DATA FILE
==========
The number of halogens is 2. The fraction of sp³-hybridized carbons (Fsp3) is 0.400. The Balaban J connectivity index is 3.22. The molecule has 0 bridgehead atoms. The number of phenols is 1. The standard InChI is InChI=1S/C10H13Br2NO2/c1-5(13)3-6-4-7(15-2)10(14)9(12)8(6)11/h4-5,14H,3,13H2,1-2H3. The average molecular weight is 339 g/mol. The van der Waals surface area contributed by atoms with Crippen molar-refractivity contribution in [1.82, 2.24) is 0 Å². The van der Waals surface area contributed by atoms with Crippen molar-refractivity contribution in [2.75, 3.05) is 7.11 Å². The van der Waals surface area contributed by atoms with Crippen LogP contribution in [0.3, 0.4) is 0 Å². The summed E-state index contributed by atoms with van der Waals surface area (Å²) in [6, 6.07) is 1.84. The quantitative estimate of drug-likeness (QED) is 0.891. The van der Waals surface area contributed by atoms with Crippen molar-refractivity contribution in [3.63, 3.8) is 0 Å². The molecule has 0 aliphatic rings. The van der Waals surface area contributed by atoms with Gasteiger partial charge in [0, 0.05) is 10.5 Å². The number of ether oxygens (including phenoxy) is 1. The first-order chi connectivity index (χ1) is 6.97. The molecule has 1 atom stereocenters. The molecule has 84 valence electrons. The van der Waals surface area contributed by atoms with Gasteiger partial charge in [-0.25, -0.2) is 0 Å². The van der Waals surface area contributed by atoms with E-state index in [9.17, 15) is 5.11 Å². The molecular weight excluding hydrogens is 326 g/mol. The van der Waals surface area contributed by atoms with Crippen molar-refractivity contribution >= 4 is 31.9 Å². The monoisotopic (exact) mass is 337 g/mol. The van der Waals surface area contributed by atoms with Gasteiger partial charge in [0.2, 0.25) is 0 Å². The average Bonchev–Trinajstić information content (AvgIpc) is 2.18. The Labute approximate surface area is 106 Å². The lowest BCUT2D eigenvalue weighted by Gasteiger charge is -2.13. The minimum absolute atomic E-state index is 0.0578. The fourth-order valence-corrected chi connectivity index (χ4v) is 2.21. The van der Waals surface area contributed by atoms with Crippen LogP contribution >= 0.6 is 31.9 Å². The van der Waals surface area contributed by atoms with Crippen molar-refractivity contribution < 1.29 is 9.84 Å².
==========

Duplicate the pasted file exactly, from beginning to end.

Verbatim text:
The number of halogens is 2. The fraction of sp³-hybridized carbons (Fsp3) is 0.400. The Balaban J connectivity index is 3.22. The molecule has 0 bridgehead atoms. The number of phenols is 1. The standard InChI is InChI=1S/C10H13Br2NO2/c1-5(13)3-6-4-7(15-2)10(14)9(12)8(6)11/h4-5,14H,3,13H2,1-2H3. The average molecular weight is 339 g/mol. The van der Waals surface area contributed by atoms with Crippen molar-refractivity contribution in [1.82, 2.24) is 0 Å². The van der Waals surface area contributed by atoms with Crippen molar-refractivity contribution in [2.75, 3.05) is 7.11 Å². The van der Waals surface area contributed by atoms with Crippen LogP contribution in [0.3, 0.4) is 0 Å². The summed E-state index contributed by atoms with van der Waals surface area (Å²) in [6, 6.07) is 1.84. The quantitative estimate of drug-likeness (QED) is 0.891. The van der Waals surface area contributed by atoms with Crippen molar-refractivity contribution in [3.63, 3.8) is 0 Å². The molecule has 0 aliphatic rings. The van der Waals surface area contributed by atoms with Gasteiger partial charge in [0, 0.05) is 10.5 Å². The number of ether oxygens (including phenoxy) is 1. The first-order chi connectivity index (χ1) is 6.97. The molecule has 1 atom stereocenters. The molecule has 84 valence electrons. The van der Waals surface area contributed by atoms with Gasteiger partial charge in [-0.25, -0.2) is 0 Å². The van der Waals surface area contributed by atoms with E-state index in [9.17, 15) is 5.11 Å². The molecular weight excluding hydrogens is 326 g/mol. The van der Waals surface area contributed by atoms with Crippen molar-refractivity contribution >= 4 is 31.9 Å². The monoisotopic (exact) mass is 337 g/mol. The van der Waals surface area contributed by atoms with Gasteiger partial charge in [0.2, 0.25) is 0 Å². The average Bonchev–Trinajstić information content (AvgIpc) is 2.18. The Labute approximate surface area is 106 Å². The lowest BCUT2D eigenvalue weighted by Gasteiger charge is -2.13. The minimum absolute atomic E-state index is 0.0578. The fourth-order valence-corrected chi connectivity index (χ4v) is 2.21. The van der Waals surface area contributed by atoms with Crippen LogP contribution >= 0.6 is 31.9 Å². The van der Waals surface area contributed by atoms with Crippen molar-refractivity contribution < 1.29 is 9.84 Å².